Translated by Michael O’Meara
The idea of the “cause of the peoples” is associated primarily with Alain de Benoist. It is an attempt to fuse European ethnonationalism with a kind of liberal universalism by asserting that European ethnonationalists are not merely fighting for their own cause, but for the cause of all peoples to preserve their distinctness — that they are not merely defending their own rights to ethnic self-preservation, but also the equal rights of all other nations to the same. See also Michael O’Meara’s “Benoist’s Pluriversum: An Ethnonationalist Critique ,” TOQ vol. 5, no. 3 (Fall 2005) and Michael J. Polignano’s “The Ethics of Racial Preservation ” on Frank Salter’s On Genetic Interests, TOQ vol. 7, no. 3 (Fall 2007).
The “cause des peuples” is an ambiguous slogan. It was initially conceived in a polytheistic spirit to defend ethnocultural heterogeneity. But it has since been reclaimed by egalitarian and human rights ideologies which, while extolling a utopian, rainbow-colored world order, seek to inculpate Europeans for having “victimized” the Third World.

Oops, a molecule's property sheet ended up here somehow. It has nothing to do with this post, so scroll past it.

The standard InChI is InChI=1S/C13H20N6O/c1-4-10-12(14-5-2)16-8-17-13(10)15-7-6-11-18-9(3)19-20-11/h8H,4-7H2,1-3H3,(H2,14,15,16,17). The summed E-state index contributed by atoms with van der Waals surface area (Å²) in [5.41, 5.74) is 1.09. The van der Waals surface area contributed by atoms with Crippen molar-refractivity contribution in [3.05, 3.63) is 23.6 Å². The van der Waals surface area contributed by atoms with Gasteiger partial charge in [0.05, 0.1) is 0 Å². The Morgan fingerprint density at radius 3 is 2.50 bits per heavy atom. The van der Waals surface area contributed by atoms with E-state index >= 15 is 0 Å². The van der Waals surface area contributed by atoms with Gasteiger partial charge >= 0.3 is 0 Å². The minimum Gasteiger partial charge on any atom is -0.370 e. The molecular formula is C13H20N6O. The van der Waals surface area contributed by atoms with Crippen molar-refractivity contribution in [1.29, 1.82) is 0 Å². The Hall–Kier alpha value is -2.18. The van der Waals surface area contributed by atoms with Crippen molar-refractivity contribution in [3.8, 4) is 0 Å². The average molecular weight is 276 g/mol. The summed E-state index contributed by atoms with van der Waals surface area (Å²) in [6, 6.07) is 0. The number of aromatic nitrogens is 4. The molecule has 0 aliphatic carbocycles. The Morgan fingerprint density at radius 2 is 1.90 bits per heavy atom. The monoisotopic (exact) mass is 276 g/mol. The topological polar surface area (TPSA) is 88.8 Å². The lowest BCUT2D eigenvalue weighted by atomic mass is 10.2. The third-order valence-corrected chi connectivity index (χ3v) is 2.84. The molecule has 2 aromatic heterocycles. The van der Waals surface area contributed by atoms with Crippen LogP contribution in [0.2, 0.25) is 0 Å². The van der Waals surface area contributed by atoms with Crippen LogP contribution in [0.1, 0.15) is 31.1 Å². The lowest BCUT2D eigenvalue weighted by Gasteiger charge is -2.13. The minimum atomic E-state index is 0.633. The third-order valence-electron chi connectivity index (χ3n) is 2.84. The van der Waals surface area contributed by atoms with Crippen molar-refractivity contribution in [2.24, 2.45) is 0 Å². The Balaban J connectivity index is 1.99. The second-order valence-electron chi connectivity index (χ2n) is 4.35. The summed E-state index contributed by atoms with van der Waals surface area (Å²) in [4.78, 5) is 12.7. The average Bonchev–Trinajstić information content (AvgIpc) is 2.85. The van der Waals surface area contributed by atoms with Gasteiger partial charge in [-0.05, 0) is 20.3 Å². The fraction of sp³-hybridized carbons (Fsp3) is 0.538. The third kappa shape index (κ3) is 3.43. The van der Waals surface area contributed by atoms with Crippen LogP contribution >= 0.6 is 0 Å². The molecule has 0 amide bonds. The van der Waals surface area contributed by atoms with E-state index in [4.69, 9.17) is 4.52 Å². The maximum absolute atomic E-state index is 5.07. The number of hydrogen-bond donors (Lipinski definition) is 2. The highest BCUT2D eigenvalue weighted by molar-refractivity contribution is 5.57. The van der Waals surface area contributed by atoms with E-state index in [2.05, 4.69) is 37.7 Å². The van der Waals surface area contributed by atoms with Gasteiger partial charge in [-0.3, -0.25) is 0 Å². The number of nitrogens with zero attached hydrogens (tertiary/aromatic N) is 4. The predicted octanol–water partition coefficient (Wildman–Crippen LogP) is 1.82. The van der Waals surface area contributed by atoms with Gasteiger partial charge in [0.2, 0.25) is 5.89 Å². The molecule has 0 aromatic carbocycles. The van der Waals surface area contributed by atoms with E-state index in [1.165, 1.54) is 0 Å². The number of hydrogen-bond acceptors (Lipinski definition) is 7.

Failure of a Strategy
When [GRECE-style] identitarians took up the “cause des peuples” in the early 1980s, it was in the name of ethnopluralism. This “cause,” however, was little more than a rhetorical ruse to justify the right of European peoples to retain their identity in face of a world system that sought to make everyone American. For in resisting the forces of deculturation, it was hoped that Europeans, like Third World peoples, would retain the right to their differences — and do so without having to suffer the accusation of racism. As such, the slogan assumed that every people, even White people, possessed such a right. But no sooner was this argument made than the cosmopolitan P.-A. Taguieff [a leading academic commentator on the far Right] began referring to it as a “differentialist racism.”
In retrospect, the New Right’s strategy seems completely contrived, for “la cause des peuples,” “la droit à la différence,” and “ethnopluralism” have all since been turned against identitarians. Moreover, its irrelevant to Europe’s present condition, threatened, as it is, by a massive non-European invasion and by a conquering Islam abetted by our ethnomaschoistic elites.
Reclaimed by the dominant ideology, turned against identitarians, and tangential to current concerns, the GRECE’s ethnopluralist strategy is a metapolitical disaster. It also retains something of the old Marxist and Christian-Left prejudice about Europe’s ‘exploitation” of the Third World. As [the French Africanist] Bernard Lugan shows in respect to Black Africa,this prejudice is based on little more than economic ignorance. The “cause des peuples” is nevertheless associated with a Christian-like altruism that demonizes our civilization, accuses it of having destroyed all the others, and does so at the very moment when these others are busily preparing the destruction of our own civilization.